History

Historian Identifies Last Survivor of Transatlantic Slave Trade

Without a doubt, slavery is one of the darkest times in American history. While many see it as something in the distant past, a recent discovery shows just how close it is to our time. The discovery? The identity of the the last-known survivor of the transatlantic slave ships.

Using unpublished writings from Zora Neale Hurston and other historical texts, Dr. Hannah Durkin from New Castle University tracked the story of Redoshi, a child taken from her home in West Africa. Redoshi was just 12 years-old when members of another tribe murdered her father and handed her over to slave traders. Despite being a child, she was forced to marry a stranger and they were sold together in Alabama. There, she was given the same “Sally,” and worked in the fields and the plantation house for five years, until emancipation went into effect. However, she remained at the plantation. From the historical sources, she had a daughter, and according to Dr. Durkin, eventually even owned her own land. Despite being dehumanization and oppressed, Redoshi held to her tribe’s traditions, and taught her daughter some of her language.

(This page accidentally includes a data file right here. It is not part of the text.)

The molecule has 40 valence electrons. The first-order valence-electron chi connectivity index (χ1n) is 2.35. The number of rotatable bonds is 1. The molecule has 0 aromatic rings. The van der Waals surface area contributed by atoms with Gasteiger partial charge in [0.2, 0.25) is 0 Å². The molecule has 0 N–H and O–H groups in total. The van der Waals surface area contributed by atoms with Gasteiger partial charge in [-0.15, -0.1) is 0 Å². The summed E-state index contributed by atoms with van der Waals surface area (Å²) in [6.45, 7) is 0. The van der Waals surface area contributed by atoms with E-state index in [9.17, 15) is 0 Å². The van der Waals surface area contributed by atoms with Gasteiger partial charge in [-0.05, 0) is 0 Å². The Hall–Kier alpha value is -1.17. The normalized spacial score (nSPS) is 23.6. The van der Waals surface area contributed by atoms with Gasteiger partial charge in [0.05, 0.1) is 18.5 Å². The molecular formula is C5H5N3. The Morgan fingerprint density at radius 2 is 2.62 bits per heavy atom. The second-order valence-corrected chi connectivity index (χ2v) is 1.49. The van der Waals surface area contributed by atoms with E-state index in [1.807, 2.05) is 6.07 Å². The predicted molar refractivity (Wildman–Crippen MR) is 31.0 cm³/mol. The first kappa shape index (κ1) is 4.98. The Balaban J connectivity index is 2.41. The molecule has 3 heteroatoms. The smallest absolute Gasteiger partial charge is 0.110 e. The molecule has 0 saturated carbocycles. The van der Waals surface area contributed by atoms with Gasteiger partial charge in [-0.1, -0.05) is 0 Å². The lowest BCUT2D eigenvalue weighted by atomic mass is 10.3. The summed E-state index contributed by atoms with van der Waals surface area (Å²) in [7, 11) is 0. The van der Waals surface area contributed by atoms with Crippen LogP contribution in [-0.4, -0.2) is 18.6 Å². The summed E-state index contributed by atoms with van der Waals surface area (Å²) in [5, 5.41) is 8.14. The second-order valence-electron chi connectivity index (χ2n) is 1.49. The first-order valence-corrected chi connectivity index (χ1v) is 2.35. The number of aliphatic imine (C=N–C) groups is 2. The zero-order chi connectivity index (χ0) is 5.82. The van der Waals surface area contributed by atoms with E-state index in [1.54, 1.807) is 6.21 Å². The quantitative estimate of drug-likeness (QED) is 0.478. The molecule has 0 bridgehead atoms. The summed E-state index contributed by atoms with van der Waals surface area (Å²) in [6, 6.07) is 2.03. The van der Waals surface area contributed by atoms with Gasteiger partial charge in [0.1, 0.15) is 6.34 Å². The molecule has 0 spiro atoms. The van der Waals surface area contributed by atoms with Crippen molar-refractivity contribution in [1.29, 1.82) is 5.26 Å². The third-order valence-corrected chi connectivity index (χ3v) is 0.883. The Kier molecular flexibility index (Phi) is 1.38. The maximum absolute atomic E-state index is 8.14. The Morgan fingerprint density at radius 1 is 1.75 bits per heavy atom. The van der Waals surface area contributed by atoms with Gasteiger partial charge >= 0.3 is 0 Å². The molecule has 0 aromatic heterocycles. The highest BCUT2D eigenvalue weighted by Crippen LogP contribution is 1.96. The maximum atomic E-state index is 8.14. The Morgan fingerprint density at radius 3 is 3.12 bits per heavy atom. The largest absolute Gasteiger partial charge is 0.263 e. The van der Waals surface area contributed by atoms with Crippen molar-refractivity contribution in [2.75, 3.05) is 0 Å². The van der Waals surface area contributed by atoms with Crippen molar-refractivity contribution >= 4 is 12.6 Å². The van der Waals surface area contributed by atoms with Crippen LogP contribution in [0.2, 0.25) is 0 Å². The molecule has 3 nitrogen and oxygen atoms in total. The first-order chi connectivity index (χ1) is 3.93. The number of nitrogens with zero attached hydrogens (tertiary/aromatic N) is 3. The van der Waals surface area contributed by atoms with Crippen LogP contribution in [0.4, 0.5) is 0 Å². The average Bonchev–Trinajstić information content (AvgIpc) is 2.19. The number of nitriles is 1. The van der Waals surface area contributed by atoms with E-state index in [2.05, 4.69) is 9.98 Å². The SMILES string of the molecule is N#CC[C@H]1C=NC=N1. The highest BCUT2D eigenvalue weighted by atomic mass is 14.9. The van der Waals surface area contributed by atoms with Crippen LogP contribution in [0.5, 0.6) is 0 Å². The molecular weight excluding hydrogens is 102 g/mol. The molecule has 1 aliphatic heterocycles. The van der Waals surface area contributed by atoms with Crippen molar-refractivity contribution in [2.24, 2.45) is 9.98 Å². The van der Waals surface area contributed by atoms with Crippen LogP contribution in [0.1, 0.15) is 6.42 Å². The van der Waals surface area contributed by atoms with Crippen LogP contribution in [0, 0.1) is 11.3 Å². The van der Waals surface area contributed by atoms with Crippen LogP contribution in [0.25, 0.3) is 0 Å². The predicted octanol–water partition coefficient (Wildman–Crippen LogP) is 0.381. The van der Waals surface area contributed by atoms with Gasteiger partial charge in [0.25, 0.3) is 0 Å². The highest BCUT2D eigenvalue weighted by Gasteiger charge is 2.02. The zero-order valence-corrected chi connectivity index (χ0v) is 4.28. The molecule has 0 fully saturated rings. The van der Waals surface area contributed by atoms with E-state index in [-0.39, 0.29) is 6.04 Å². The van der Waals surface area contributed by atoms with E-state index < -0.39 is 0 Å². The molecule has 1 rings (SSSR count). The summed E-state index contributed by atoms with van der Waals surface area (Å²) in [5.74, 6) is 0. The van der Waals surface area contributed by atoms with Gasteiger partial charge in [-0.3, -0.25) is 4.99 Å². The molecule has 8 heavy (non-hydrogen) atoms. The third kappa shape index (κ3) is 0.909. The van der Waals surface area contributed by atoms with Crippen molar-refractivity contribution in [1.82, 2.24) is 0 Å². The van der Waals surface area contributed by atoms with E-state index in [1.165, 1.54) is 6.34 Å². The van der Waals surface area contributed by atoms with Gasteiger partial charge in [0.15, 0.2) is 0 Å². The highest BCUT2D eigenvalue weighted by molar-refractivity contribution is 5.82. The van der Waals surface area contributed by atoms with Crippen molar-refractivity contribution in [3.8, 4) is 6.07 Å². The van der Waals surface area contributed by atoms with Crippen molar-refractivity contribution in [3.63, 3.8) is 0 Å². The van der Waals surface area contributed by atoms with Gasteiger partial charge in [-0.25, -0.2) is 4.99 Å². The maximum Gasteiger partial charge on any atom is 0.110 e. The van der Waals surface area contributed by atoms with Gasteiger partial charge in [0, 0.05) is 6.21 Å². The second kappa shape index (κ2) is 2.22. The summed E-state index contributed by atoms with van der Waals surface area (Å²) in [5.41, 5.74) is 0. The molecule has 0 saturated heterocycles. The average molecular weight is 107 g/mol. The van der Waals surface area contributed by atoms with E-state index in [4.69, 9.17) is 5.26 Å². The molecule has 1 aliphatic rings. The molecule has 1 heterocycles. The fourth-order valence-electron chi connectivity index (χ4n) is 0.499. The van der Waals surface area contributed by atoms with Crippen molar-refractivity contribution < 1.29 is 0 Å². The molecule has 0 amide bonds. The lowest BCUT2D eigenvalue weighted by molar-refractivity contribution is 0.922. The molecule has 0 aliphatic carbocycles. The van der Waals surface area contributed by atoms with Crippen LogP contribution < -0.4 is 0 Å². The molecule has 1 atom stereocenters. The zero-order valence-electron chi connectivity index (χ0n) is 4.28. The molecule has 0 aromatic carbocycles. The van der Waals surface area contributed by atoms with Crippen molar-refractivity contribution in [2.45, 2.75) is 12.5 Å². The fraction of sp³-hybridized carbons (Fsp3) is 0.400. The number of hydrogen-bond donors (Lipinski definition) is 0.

Diagram of a slave ship

Redoshi’s stories joins a handful of first-hand accounts of the last slaves in America. Last year, Oluale Kossala’s story was told in “Barracoon,” a book written by Zora Neale Hurston 80 years ago, but unpublished until 2018. He recounts coming to America by ship (despite the slave trade being outlawed at the time), and living in a barracoon, or barracks, for slaves. When he was interviewed in 1928 at 90-years old, he was believed be the last survivor of the last slave ship, but with the discovery of Redoshi’s story, there was at least one more. She died in 1937.

A plantation house

One of the most significant parts of Redoshi’s story for Dr. Durkin was finding film footage of her. When we imagine slavery, we often think of a time far away in the distant past, but she lived through the creation of television. The reality of slavery and its effects are still fresh.